Onehunga: Keeping It Real
Inspired by the debate here this morning as to whether Onehunga’s train service is going as hoped – or worse, I decided to check it out for myself by travelling up and down the line today.
Talk about Groundhog Day. I now know every piece of track by heart.
Without boring everyone with an Excel spreadsheet analysis, the good news is the service is meeting expectations and is growing each day.
The numbers are not earth shattering – they were never expected to be at this stage but I chatted to passengers and they are loving it -and for most, this is their first experience on Auckland trains.
Many said they couldn’t get over how fast it was -and a smooth ride- to Britomart.
Several chuckled loudly when they saw a four car prang this afternoon near Ellerslie out the window as they passed alongside the southern motorway and it reminded them the joys of not driving.
Staff say they notice more new people each day.
My prediction remains that the numbers will exceed expectations and these folk will join the clamour for airport rail now they have discovered train travel.
Here’s what I found:
- An average boarding at Onehunga and Britomart was around 20 – sometimes up to 30, sometimes less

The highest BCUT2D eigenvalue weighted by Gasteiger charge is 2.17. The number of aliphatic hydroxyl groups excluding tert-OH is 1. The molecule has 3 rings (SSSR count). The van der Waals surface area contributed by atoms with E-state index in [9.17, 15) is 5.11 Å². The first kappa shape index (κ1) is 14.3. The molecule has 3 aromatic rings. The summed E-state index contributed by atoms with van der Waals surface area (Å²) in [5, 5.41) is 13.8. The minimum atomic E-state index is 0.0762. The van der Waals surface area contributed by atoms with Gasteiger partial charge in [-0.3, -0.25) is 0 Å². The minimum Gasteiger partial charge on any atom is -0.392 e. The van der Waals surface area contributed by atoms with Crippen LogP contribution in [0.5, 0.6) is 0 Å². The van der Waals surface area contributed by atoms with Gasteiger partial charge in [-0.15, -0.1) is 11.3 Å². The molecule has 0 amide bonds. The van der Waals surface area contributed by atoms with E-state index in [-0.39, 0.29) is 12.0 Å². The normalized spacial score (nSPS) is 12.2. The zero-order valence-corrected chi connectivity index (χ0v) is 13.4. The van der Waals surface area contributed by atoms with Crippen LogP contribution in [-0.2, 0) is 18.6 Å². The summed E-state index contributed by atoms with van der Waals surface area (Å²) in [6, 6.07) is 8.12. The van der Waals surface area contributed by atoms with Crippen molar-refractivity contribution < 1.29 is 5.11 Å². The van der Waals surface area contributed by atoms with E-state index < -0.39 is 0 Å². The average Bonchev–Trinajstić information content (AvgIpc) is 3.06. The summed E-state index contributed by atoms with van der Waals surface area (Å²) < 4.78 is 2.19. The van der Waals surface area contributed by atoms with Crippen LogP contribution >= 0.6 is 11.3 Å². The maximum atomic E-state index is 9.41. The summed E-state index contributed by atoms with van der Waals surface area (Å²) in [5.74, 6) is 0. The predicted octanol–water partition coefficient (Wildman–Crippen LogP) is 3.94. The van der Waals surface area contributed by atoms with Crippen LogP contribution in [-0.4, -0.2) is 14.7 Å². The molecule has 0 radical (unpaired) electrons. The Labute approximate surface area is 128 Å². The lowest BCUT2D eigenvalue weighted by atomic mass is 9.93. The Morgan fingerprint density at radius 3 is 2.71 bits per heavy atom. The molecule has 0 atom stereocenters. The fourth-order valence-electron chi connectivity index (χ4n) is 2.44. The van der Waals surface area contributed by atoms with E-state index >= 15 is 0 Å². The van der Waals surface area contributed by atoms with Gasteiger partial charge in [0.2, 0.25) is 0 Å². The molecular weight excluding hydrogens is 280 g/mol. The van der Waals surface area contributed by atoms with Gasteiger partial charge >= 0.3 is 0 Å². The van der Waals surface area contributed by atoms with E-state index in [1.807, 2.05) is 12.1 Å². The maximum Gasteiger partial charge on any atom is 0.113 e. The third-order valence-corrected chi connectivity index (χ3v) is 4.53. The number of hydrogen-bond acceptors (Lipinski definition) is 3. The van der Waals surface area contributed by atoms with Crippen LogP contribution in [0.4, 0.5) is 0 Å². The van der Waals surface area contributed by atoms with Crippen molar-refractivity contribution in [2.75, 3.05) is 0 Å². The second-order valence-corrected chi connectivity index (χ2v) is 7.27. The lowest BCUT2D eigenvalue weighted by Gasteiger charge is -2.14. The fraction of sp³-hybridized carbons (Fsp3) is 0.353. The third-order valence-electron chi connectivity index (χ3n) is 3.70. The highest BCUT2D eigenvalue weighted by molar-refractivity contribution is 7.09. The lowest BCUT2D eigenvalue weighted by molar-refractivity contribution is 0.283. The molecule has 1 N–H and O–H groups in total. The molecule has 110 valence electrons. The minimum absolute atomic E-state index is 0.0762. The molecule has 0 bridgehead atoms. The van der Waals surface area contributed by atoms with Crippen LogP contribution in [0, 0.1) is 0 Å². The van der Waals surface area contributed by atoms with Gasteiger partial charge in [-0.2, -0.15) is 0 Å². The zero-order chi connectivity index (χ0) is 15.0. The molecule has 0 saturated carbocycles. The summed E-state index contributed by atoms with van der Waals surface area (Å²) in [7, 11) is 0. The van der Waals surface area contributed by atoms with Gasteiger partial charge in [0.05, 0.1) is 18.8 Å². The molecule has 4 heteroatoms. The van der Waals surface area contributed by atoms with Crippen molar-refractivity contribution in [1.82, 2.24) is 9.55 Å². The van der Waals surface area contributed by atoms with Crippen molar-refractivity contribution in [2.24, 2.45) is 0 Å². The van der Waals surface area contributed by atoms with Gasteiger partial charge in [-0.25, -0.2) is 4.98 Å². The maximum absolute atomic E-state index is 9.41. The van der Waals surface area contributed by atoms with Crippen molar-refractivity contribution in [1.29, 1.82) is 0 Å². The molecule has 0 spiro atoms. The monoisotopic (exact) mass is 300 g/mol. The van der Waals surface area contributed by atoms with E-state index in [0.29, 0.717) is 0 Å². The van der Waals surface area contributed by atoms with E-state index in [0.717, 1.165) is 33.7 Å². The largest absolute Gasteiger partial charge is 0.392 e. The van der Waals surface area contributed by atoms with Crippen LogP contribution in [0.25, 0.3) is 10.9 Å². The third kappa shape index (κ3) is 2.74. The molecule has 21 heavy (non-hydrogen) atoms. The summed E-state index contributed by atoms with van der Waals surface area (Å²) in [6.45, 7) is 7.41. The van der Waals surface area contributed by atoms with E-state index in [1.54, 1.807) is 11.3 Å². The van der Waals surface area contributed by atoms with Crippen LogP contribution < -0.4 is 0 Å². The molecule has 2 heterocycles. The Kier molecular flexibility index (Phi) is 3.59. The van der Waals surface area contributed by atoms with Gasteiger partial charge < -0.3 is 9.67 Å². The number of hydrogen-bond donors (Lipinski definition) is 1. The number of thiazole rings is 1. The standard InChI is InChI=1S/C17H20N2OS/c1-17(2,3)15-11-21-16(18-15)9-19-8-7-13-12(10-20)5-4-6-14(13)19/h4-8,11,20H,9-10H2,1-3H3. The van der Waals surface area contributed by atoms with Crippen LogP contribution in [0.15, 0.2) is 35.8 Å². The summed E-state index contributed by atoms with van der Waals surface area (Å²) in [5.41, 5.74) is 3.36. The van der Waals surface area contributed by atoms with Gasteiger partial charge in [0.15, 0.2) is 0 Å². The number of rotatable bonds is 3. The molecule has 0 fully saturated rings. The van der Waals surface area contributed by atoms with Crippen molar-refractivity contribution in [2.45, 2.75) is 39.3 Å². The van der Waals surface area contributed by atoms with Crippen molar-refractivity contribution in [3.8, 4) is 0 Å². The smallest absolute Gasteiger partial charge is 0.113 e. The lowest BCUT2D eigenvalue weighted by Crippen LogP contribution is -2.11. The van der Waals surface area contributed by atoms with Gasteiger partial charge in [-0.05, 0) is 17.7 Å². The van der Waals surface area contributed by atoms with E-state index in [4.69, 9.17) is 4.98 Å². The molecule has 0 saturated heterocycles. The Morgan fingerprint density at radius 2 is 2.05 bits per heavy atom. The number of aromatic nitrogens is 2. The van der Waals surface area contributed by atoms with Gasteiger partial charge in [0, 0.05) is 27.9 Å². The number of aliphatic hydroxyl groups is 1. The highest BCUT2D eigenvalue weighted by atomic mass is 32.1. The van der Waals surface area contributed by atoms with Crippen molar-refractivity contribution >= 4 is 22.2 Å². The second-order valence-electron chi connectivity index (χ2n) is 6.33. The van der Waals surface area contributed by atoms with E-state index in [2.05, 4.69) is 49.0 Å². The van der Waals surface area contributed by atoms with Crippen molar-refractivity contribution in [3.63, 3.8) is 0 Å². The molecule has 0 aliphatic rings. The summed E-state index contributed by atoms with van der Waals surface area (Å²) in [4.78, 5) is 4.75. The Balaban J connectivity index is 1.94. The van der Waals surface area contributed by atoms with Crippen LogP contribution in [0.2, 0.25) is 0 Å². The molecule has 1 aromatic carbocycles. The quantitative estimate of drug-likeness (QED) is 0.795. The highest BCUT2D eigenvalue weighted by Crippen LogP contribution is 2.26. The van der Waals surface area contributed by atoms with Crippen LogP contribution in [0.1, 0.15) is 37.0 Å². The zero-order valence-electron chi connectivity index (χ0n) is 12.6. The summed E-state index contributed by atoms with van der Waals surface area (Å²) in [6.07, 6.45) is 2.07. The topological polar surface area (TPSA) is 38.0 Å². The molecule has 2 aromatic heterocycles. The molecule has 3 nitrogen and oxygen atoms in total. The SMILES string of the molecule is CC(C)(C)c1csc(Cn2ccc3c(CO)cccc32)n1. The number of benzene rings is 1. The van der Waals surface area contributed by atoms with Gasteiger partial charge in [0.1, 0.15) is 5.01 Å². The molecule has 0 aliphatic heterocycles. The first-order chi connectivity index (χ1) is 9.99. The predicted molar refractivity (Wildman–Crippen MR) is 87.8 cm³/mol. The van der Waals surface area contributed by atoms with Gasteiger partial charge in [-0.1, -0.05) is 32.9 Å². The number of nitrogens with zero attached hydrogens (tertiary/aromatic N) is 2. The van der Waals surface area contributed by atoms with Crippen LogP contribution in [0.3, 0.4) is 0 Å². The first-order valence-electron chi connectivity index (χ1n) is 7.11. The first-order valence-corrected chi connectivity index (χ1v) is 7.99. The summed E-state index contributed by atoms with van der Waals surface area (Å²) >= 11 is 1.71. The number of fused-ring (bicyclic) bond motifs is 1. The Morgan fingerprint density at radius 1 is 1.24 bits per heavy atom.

- Te Papapa saw three or four get on and off each trip which is encouraging in the daytime for a destination in the middle of a light industrial area, an area that didn’t have a stop
- It would be fair to say the numbers cannabilise the normal Southern traffic. About half a dozen Onehunga-bound got off at Newmarket, and the train usually half emptied by the time it got to Penrose 3.
- Newmarket, Ellerslie and Penrose 3 were popular get off points for Onehunga-bound trains
- There was plenty of room in the Onehunga park and ride – maybe 12 cars
- The speed of the service was variable. KiwiRail staff were studying cabinets around the Te Papapa station area and there were KiwiRail staff between Te Papapa and Penrose amid unconfirmed reports of level crossing or signal glitches.
- Many passengers were newbies. An announcement was made on boarding asking people to buy tickets or have them ready but it would have been helpful for other onboard announcements as people were still finding their way about where the train was – even though there was a GPS operating.
- There are so many crossings around the area and motorists are still getting used to trains coming through which is probably why the trains are crawling through the approach to Onehunga
- Weekends are going to be busy with people going to Dress Smart which, in light of the present St Lukes mall expansion debate, proves a shopping destination is a great drawcard for train travel.
- If we generously say 20 a trip are using the service during the day in the first week, that’s encouraging enough and we should continue to be very positive about its future.